The stand she was running sold bracelets like these made out of guitar strings from local musicians: “so Nashville”, I thought. She also offered me a bottle of water because it was real hot. Maybe it’s southern hospitality or maybe she was just super nice, but she gave me some great recs for lunch and bars too. She was a local, and she said that — i guess unsurprisingly — most of the people here were not locals, even the people who work here.

This funny dynamic occurred to me: that the tourists in Nashville probably saw me in my boots and all and thought I was a local and that that’s what locals look like. But then the few really local people knew that I wasn’t a local because my appearance was only the result of a stereotype of the person I thought lived in Nashville. It’s like a positive feedback loop between the image one has of a place and it’s reality that self-sustains a population’s style. ie. what if people in places only dress certain ways because they think that’s how other people there dress?

Enough of the meta stuff. Here’s the fun part: live music in country bars. Emily suggested that I check out the famous “tootsie’s” bar. It’s got a purple exterior, completely offset by the dark sepia western interior, presumably typical of a traditional saloon in that time.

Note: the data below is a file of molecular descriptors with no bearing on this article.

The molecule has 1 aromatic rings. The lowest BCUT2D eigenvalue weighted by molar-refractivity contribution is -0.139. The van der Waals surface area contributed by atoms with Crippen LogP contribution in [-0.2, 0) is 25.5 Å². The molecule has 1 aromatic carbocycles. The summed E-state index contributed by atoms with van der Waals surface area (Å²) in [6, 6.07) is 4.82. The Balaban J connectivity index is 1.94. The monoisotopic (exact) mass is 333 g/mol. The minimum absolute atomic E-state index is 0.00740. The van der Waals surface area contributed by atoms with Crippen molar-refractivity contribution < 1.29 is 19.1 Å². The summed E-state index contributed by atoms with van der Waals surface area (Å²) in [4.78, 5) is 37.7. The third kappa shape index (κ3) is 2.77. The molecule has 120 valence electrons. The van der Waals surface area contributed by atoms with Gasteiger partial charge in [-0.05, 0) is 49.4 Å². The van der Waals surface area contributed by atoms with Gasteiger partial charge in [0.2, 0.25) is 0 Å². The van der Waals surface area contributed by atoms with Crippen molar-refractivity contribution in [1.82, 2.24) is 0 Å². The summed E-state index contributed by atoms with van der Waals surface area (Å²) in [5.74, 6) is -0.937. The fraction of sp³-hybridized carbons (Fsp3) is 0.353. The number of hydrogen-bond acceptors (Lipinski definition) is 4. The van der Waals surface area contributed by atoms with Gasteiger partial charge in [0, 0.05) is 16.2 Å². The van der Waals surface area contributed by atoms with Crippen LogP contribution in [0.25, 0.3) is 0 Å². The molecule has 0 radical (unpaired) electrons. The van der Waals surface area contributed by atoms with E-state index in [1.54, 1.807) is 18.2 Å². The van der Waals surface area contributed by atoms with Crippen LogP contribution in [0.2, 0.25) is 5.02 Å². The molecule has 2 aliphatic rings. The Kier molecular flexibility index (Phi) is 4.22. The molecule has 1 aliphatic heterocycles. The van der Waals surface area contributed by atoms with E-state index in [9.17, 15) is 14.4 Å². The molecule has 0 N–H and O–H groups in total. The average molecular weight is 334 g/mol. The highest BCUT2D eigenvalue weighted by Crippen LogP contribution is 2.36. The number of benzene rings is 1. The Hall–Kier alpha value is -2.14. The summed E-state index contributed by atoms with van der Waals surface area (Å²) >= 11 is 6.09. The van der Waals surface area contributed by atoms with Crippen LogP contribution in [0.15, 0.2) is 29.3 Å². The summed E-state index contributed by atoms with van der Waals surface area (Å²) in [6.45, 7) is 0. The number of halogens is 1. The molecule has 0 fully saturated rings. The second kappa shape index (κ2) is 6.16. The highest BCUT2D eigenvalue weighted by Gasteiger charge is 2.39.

The musician at the front of the shop was taking requests, and some one requested some Luke Bryan, and the guy chose one of my favorite songs:

We went to a few other cool bars that also had a great ambiance and music, and just like that, I embedded even more good memories into the country music repertoire.

Before we drove out to Roanoke, we stopped by the Grand Ole Opry, a country music icon known for hosting country’s biggest events and concerts such as the CMAs. We didn’t go inside, so we mostly went to get this picture:

So what I have to say is that musicians and actors — people whom we consider to have a pretty easy and luxurious lives — deserve just as much respect as people who start brilliant companies like Bill Gates or Steve Jobs —to whom we attribute incomprehensible hard work and massive impact. Each of these people, no matter their domain, are successful precisely because they are able to make an impact; they are able to affect how people experience the world around them. And not just people, but people on an incredible order of magnitude.

If you’re not one of those people, then the best thing you can do is be receptive to those who do connect with other people. Find things that make your soul flutter and people who do the same.

Originally published on from sea to shining sea by Aaron Yih on For more travel blog posts, go to travel section of my blog. Find more up to date info on my Instagram and video-based content on my Youtube.